RPOA (CTI-CFF Regional Plan of Action)
The Regional Plan of Action (RPOA) is guided by the following Guiding Principles:
Principle #1: CTI should support people-centered biodiversity conservation, sustainable development, poverty reduction and equitable benefit sharing. CTI goals and actions should address both poverty reduction (e.g. food security, income, and sustainable livelihoods for coastal communities) and biodiversity conservation (e.g. conservation and sustainable use of species, habitats, and ecosystems).
Principle #2: CTI should be based on solid science. Solid science and data on fisheries, biodiversity, natural resources, and poverty reduction benefits should form a basis for establishing goals and implementation activities. In the absence of conclusive scientific information, the precautionary principle/approach will apply.
Principle #3: CTI should be centered on quantitative goals and timetables adopted by governments at the highest political levels. Concrete, quantitative goals should be established that are measurable and linked to specific and realistic timetables for achievement. Specific milestones should be adopted that define progress toward achieving these goals. Goals should cover both national and regional levels. Indicators should be adopted for the targets and timeframes.
Principle #4: CTI should use existing and future forums to promote implementation. Relevant existing forums should be used to implement actions under the CTI. These include, for example, tri-national commissions on the Sulu Sulawesi Seas (SSME) and Bismarck Solomon Seas (BSSE); APEC; ASEAN; Secretariat for the South Pacific Regional Environment Program (SPREP); the Brunei, Indonesia, Malaysia and Philippines East ASEAN Growth Area (BIMP-EAGA); Arafura and Timor Seas Experts Forum (ATSEF); and Program for the Environmental Management of the Seas of East Asia (PEMSEA).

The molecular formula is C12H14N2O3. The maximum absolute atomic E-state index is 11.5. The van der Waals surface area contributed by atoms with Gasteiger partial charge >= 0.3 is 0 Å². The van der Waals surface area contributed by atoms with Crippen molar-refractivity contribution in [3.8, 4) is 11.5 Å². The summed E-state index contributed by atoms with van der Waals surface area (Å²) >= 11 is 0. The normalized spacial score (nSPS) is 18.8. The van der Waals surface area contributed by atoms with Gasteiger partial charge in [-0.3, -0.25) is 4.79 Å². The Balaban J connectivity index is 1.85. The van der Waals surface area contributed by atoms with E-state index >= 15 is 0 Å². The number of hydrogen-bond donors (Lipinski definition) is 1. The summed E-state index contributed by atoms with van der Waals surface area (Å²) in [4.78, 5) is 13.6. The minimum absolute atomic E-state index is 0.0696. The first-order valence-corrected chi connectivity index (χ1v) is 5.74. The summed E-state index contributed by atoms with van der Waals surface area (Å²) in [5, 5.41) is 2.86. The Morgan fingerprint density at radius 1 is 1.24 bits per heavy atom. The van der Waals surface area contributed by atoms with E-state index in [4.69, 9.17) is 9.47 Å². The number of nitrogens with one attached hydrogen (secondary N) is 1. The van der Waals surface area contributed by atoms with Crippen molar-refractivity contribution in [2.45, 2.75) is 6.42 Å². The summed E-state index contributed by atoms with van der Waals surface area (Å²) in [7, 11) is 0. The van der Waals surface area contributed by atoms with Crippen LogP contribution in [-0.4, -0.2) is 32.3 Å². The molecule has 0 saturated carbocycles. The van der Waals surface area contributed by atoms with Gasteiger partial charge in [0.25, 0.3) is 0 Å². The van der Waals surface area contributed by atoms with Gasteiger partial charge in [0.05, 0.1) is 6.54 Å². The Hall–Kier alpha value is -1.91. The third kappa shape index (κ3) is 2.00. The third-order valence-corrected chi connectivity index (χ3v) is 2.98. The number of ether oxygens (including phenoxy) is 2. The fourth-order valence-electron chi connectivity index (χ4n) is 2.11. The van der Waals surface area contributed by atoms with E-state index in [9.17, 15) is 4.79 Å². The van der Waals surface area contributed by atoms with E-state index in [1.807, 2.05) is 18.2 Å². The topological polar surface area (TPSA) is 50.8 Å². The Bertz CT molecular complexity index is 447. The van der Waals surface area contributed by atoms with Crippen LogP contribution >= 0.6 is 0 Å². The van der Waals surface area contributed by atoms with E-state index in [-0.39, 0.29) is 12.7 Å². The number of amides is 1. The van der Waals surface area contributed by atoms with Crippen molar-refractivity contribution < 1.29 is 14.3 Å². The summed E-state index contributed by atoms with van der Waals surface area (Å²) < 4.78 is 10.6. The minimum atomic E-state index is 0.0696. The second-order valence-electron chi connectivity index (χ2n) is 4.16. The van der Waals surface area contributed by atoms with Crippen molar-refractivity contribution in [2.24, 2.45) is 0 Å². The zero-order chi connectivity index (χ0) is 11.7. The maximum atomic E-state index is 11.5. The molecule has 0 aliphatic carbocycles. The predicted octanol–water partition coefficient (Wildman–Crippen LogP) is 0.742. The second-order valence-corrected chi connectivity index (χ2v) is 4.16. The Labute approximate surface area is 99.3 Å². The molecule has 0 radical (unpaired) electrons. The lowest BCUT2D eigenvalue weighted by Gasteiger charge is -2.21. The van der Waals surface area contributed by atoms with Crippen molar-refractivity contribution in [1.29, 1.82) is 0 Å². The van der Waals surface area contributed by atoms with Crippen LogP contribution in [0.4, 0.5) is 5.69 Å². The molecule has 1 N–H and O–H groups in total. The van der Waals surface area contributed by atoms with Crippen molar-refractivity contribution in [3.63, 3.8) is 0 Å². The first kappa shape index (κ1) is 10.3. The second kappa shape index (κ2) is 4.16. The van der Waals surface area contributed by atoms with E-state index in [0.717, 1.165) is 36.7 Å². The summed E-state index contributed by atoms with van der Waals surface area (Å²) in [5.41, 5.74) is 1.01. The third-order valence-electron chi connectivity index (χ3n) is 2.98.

Principle #5: CTI should be aligned with international and regional commitments. Goals and activities should be supportive of international and regional commitments already made under relevant legal instruments and multilateral processes (e.g., SSME, Convention on Biological Diversity, Millennium Development Goals, ASEAN, APEC, Pacific Islands Forum, CITES, UNCLOS, Regional Fisheries Management Organizations, and UNFCCC).
Principle #6: CTI should recognize the transboundary nature of some important marine natural resources. Goals / activities should take into account the transboundary nature of some marine resources and threats (land- and sea-based) to these resources (e.g., shared fish stocks, migratory sea turtles and marine mammals, IUU fishing, live reef fish trade). Trans-boundary activities under CTI should not prejudice recognized boundaries or ongoing negotiations on legal boundaries between nations.
Principle #7: CTI should emphasize priority geographies. Goals / activities should help focus resources and investments on priority geographies (e.g., large-scale “seascapes” requiring prioritized attention, identified through ecoregional assessment processes).